A sea change in how China’s real estate giants get access to capital is reverberating across the property sector. Bond investors are watching closely for signs of stress from the heaviest borrowers.
Last October we reported how shareholders in Evergrande– a heavily leveraged developer from Guangdong – were spooked by social media speculation about a letter sent to the provincial government warning of a default unless it was given approvals for one of its units to launch an IPO (see WiC513).
Evergrande denied the letter had ever existed but the news fed fevered speculation about the company’s future until it did a deal with a group of key creditors, buying some more time to reduce its debts further this year (see WiC518).
Last month it was investors in Greenland, a property heavyweight backed by the Shanghai government, getting the jitters, after real estate agents in the city of Harbin put a notice in newspapers calling for payment of overdue advertising fees.
The money in question was peanuts – just Rmb3.92 million compared with Greenland’s Rmb65 billion ($10 billion) market value last week – but the story sparked fresh fears about its finances, amid a sector struggling with the ‘three red lines’ of borrowing rules introduced by the government (see WiC510).
The policy has sent shockwaves through the industry by disallowing new debt raisings unless developers meet thresholds in their liabilities-to-total assets, net debt-to-equity and cash-to-short-term debt ratios. The impact is extensive: S&P Global Ratings has estimated that just 6.3% of rated developers pass the test on all three thresholds.
Market insiders say that firms with higher-quality land banks and with access to the offshore bond market have the best chance of getting through the year unscathed. But some major names have been blocked from raising capital, including Greenland, which was sitting on Rmb1.2 trillion of debt at the end of last year.
Investors in China have typically been comforted by the presence of state-backed shareholders on the register, seeing them as lenders of the last resort in worst-case situations. That lifeline for Greenland started to look a little less convincing last year when Shanghai Sasac – one of its largest shareholders – said that it wanted to divest some of its stake, hinting at their being less likelihood of full-throated support from the state in future crises.
The wider market was then flustered in the final months of last year by the surprise defaults of various SOEs’ bonds in the Chinese market, including Brilliance Auto and Yongcheng Coal. Suddenly, bailouts from the public purse are looking like less of a sure thing (see WiC520).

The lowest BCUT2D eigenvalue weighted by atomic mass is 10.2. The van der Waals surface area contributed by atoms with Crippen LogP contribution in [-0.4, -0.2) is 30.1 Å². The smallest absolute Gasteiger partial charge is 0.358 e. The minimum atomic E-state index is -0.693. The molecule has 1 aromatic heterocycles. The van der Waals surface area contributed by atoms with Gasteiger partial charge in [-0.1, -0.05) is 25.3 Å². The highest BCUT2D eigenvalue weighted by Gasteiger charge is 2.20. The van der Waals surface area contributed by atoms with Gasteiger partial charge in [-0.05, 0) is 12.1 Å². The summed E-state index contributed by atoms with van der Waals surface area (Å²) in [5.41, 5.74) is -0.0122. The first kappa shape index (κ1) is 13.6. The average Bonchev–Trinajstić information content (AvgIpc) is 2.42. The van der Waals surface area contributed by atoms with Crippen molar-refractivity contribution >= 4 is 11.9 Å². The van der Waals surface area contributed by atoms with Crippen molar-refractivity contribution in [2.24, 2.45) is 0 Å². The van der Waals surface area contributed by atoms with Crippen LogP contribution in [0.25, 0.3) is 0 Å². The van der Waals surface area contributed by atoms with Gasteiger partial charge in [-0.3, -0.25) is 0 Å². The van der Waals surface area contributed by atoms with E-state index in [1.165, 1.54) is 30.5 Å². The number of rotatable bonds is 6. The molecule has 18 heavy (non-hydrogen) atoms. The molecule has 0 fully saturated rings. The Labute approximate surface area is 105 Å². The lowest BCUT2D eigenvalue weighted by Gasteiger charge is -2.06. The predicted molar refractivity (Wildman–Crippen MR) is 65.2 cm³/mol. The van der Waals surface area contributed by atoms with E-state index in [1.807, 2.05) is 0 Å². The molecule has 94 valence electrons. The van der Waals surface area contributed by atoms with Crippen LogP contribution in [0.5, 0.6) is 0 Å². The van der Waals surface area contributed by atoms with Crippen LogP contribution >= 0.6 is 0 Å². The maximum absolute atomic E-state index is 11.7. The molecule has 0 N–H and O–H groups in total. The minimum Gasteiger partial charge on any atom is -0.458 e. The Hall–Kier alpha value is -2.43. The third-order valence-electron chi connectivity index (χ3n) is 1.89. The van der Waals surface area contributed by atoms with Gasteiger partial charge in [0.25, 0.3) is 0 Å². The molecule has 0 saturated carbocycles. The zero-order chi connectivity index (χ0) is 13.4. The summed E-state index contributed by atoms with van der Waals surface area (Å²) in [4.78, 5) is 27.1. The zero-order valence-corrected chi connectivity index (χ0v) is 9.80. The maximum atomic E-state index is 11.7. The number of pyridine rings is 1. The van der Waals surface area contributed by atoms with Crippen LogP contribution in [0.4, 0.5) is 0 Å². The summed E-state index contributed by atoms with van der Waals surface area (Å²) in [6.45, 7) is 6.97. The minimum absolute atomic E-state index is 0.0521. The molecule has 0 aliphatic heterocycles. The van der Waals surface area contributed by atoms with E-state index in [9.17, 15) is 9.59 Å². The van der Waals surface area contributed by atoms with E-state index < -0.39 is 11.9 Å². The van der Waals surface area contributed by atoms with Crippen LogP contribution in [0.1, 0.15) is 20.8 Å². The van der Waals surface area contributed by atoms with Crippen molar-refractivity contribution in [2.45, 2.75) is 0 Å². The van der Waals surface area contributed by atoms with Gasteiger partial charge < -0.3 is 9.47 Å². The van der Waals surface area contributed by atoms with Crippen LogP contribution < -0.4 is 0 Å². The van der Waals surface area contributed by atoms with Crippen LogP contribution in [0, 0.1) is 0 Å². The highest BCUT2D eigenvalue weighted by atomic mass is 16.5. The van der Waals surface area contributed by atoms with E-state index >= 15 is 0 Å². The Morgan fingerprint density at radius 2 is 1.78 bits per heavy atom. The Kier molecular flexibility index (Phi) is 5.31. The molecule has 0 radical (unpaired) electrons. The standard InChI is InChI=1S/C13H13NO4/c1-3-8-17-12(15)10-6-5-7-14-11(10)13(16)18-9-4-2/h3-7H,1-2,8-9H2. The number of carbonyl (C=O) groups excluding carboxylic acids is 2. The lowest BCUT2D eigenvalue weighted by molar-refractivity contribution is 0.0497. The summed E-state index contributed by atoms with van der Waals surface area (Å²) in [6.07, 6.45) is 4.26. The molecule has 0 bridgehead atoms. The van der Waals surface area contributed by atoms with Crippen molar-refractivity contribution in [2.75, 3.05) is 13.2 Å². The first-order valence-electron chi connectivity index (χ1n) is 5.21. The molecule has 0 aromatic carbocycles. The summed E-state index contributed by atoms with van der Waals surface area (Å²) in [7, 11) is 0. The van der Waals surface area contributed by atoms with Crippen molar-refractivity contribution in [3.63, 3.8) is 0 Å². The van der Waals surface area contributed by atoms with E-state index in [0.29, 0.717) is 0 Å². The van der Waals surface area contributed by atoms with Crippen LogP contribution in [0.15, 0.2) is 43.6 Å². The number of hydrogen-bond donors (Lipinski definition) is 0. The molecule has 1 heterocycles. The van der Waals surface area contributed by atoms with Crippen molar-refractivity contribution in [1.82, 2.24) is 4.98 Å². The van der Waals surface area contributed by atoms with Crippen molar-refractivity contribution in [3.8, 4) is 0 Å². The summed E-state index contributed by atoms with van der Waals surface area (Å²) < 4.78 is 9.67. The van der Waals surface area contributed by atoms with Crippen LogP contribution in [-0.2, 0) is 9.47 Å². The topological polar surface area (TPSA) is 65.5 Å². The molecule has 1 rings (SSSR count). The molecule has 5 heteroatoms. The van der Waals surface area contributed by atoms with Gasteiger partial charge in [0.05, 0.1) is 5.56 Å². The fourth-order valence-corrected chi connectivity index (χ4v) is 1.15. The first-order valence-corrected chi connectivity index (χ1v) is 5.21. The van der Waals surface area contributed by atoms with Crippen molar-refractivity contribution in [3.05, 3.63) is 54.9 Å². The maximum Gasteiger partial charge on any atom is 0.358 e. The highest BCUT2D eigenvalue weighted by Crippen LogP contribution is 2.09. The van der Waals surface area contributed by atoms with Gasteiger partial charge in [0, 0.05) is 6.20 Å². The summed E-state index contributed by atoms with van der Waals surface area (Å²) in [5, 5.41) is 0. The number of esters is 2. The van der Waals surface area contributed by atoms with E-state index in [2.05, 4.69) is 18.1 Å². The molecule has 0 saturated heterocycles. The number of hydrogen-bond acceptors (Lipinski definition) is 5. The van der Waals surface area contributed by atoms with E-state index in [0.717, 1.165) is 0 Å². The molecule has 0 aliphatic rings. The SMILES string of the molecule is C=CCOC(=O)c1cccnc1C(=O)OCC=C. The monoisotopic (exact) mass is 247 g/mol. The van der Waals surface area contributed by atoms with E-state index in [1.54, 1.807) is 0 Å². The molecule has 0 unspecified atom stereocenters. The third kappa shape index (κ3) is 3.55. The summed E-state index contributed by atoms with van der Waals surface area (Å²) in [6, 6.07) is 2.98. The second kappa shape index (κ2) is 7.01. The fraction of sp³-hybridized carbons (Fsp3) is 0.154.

Further north from Shanghai in Hebei province, another major developer is in worse trouble. China Fortune was a favourite among investors a few years ago as it built up a substantial land bank in the Xiongan New Area, land near Beijing touted as a new home for government offices relocating out of the capital city (see WiC361). However, like Greenland, it is now categorised in the “red tier” of restricted borrowers under the borrowing rules, reducing its room to raise fresh funds to pay off liabilities that are coming due.
China Fortune’s debt is now estimated at Rmb200 billion or more, with Rmb94 billion in short-term loans maturing by September, CBN reports. Growing speculation about the company’s prospects have seen a downgrading of its rating by credit agencies and a sharp fall in the price of its onshore bonds. Last week it made an announcement on the Shanghai Stock Exchange denying reports in the media that it was on the verge of suspending repayments on its liabilities, although it acknowledged that it was looking to raise new funds to meet its commitments this year. Wang Wenxue, the chairman and largest shareholder, blamed the pandemic for the firm’s financial straits at a series of closed-door meetings but added that a steering committee led by Ping An Insurance and ICBC – the two largest creditors – was working with government officials on a rescue plan.
The irony in China Fortune’s case is that its dependence on local governments for income has been a factor in its financial malaise (see WiC373). Its specialty is building new business zones and industrial parks, typically with municipal governments as leading customers (hence its association with the Xiongan New Area, a much-vaunted new district said to have the personal backing of Xi Jinping, China’s leader). But the company typically has to wait to get paid until businesses move into the parks it builds, generating income for their new owners. Cashflows were already looking constrained before Covid-19 took its grip last year, putting off firms from taking space at the business parks. The pressure has pushed China Fortune’s account receivables to record levels.
One possibility is that it finds a way of convincing the regulators that it shouldn’t be subject to the same restrictions on borrowing as other developers because of its focus on “new industry” projects, often sectors championed by central government policy.
In the meantime, the situation looks perilous. The first challenge is the repayment of a $530 million offshore bond at the end of February, says Keith Chan, HSBC’s Asia-Pacific head of corporate credit research. As is so often the case, there will probably need to be some kind of bailout backed by public money. “The last saviours, if any, are the Hebei provincial government and/or Langfang city government, should they decide to provide last-minute funding support to the group and buy more time for negotiations among various stakeholders,” Chan warned last week.
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